Duke University study calculates that an additional 12.8 million Americans would be eligible for statin drugs based on new guidelines issued in November.

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Just under half of all people ages 40-75 would be eligible for statin drugs under new guidelines designed to help doctors prescribe the cholesterol-lowering therapies.

A study published Wednesday by the New England Journal of Medicine found that the guidelines, released in November, would add nearly 13 million people to those already receiving or eligible for statins. Among people aged 60-75, 87% of men (up from 30% now) and 53% of women (up from 21% now) should take statins if they aren't already, the analysis found.

Basically, the guidelines imply "if you're a 60- to 75-year-old man and not on a statin, you should go get one, and every other woman of this age should get one," said Michael Pencina, director of biostatistics at the Duke Clinical Research Institute in Durham, N.C. Pencina led the new study, which examined data from more than 3,700 people nationwide.

When the guidelines were released in November by the American College of Cardiology and the American Heart Association, moving away from cholesterol numbers as the driving force behind statin prescriptions, there was an uproar of criticism from cardiologists. Wednesday marked the first time that anyone quantified the changes the guidelines might bring.

Cardiologists are united in believing that statins work extremely well for people who've already had a heart attack or stroke, reducing plaque buildup in blood vessels and making that plaque less likely to rupture.

"If our goal is to help people feel better, live longer and have less heart disease, putting millions more on statins is not going to do that," said Rita Redberg, a cardiologist at the University of California-San Francisco. Healthier lifestyles will do that, she said, citing diet, exercise and smoking cessation. "I think that's what our guidelines should be focusing on."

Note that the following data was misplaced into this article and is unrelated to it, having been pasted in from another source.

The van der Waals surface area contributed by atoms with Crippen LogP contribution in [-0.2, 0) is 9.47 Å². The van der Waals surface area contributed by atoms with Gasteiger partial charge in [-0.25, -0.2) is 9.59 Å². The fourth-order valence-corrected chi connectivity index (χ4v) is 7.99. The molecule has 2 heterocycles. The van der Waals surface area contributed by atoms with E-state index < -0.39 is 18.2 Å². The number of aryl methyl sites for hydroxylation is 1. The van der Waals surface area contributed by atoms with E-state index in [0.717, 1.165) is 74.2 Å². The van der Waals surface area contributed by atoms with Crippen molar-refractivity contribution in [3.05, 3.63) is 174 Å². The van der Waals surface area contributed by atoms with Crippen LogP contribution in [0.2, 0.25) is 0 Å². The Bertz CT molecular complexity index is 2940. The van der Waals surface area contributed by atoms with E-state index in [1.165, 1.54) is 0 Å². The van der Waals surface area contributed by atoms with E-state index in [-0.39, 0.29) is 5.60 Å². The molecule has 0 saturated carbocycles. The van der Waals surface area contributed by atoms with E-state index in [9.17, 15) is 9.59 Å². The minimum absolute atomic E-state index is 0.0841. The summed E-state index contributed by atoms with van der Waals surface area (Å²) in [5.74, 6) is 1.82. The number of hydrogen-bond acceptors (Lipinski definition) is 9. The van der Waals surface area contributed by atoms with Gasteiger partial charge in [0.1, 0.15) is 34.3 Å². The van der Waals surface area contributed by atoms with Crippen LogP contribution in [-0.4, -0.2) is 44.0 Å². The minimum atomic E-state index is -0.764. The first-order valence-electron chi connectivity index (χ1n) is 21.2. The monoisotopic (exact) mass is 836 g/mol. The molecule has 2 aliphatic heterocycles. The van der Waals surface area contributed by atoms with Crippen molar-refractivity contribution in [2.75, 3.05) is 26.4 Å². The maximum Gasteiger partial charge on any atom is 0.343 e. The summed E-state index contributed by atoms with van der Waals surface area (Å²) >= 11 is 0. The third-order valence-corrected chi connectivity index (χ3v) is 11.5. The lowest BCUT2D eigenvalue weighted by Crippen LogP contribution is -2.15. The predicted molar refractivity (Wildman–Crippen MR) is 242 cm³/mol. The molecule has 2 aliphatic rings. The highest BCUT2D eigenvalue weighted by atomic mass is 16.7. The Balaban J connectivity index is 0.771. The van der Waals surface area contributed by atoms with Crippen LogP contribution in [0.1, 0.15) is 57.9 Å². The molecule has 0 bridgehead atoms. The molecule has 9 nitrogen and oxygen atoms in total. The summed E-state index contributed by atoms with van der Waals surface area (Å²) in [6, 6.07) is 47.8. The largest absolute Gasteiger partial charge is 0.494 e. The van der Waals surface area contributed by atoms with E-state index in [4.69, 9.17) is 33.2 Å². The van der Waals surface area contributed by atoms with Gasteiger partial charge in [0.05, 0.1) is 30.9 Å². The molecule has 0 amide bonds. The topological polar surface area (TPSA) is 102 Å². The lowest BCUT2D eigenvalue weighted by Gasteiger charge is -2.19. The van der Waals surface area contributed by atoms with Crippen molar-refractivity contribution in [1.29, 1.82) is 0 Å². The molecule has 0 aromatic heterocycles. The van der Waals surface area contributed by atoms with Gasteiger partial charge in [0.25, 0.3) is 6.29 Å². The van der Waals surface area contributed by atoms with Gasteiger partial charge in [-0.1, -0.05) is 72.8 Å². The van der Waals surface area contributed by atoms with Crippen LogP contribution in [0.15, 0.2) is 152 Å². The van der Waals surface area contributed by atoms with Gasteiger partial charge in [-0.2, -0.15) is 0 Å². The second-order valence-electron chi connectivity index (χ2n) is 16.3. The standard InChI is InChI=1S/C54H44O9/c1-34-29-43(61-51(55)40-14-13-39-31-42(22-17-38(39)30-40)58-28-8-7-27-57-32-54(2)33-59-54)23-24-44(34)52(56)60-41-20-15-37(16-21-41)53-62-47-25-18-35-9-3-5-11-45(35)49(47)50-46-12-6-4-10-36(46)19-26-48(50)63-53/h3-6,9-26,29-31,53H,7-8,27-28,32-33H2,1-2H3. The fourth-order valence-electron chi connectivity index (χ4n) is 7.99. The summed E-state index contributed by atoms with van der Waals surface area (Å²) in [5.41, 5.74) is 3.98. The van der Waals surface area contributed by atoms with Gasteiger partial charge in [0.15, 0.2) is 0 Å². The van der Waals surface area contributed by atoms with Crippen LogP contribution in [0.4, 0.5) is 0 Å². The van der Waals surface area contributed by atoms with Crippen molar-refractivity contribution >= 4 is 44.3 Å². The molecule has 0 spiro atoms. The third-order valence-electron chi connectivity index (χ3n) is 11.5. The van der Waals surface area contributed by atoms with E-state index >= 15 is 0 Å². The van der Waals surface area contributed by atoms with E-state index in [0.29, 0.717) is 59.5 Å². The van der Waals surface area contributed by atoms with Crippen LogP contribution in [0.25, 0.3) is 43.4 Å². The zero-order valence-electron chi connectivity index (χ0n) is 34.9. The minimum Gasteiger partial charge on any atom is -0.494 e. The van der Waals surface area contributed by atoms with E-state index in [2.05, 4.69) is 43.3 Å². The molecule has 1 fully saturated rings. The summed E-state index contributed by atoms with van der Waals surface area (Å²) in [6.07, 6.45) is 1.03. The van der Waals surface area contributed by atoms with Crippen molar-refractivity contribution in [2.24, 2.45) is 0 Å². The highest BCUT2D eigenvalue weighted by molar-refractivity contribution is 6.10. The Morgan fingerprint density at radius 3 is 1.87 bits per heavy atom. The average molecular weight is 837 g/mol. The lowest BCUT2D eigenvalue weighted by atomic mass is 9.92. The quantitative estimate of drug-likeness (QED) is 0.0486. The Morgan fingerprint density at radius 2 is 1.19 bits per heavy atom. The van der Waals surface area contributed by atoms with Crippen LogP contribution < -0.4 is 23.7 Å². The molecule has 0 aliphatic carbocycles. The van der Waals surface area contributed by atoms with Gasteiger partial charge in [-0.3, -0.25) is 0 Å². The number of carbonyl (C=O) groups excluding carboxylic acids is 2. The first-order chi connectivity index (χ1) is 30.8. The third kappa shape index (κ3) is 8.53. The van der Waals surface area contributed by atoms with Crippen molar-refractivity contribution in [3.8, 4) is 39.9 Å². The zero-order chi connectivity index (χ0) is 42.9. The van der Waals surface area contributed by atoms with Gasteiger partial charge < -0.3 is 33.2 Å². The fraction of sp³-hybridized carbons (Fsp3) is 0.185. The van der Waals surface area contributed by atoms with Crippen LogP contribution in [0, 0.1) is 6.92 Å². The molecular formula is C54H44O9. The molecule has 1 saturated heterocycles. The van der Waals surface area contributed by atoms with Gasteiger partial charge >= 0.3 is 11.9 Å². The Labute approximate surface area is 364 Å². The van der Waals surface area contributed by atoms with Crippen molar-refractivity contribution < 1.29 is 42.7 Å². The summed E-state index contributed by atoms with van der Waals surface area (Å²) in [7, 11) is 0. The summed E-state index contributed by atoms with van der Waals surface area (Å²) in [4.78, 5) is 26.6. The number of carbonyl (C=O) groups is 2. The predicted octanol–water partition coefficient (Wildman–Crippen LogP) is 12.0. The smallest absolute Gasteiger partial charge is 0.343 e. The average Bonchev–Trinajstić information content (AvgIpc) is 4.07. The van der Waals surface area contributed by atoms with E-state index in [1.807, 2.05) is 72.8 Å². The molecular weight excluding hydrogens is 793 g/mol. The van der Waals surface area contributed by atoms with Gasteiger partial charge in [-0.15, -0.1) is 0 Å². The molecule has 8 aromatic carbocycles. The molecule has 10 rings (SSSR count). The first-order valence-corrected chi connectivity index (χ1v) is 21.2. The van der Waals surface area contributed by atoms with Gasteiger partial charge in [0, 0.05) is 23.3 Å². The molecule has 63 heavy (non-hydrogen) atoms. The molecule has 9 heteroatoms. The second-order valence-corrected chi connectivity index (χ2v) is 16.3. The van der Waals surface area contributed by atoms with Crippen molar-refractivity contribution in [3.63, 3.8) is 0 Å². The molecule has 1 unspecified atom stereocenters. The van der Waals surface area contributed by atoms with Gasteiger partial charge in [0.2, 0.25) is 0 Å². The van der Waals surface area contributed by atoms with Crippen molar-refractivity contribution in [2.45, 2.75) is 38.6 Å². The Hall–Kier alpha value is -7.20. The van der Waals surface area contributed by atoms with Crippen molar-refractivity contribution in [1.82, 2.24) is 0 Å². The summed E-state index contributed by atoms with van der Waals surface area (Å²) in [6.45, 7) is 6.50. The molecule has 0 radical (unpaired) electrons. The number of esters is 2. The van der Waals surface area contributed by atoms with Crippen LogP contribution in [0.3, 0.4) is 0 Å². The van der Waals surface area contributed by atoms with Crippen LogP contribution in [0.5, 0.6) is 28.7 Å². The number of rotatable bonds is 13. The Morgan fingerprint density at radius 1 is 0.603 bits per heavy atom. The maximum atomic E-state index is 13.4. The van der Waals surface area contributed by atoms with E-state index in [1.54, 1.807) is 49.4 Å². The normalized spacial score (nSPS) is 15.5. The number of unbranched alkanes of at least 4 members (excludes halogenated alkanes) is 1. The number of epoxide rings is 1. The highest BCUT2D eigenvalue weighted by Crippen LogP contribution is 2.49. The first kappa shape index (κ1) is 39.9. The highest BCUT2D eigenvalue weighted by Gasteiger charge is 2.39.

Statins have side effects, including muscle pain and diabetes, that affect 10%-20% of patients. But only 2%-3% of those without a previous heart attack or stroke will see any benefit from the drugs, said Eric Topol at Scripps Health in San Diego. Those who wrote the guidelines, he said, got "carried away with a very minor benefit."

At the Cleveland Clinic, Steve Nissen said the guidelines focus too much on an older population, without trying to prevent the development of heart disease in men and women ages 40-60.

Neil Stone, chairman of the committee that wrote the guidelines, said they were intended to spark discussion between doctors and people older than 40 at risk for heart attack and stroke – not to set a cutoff for prescriptions.

"We think medicine should be more personalized based on evidence and the person's characteristics," said Stone, also a professor of medicine at Northwestern University's Feinberg School of Medicine in Chicago.

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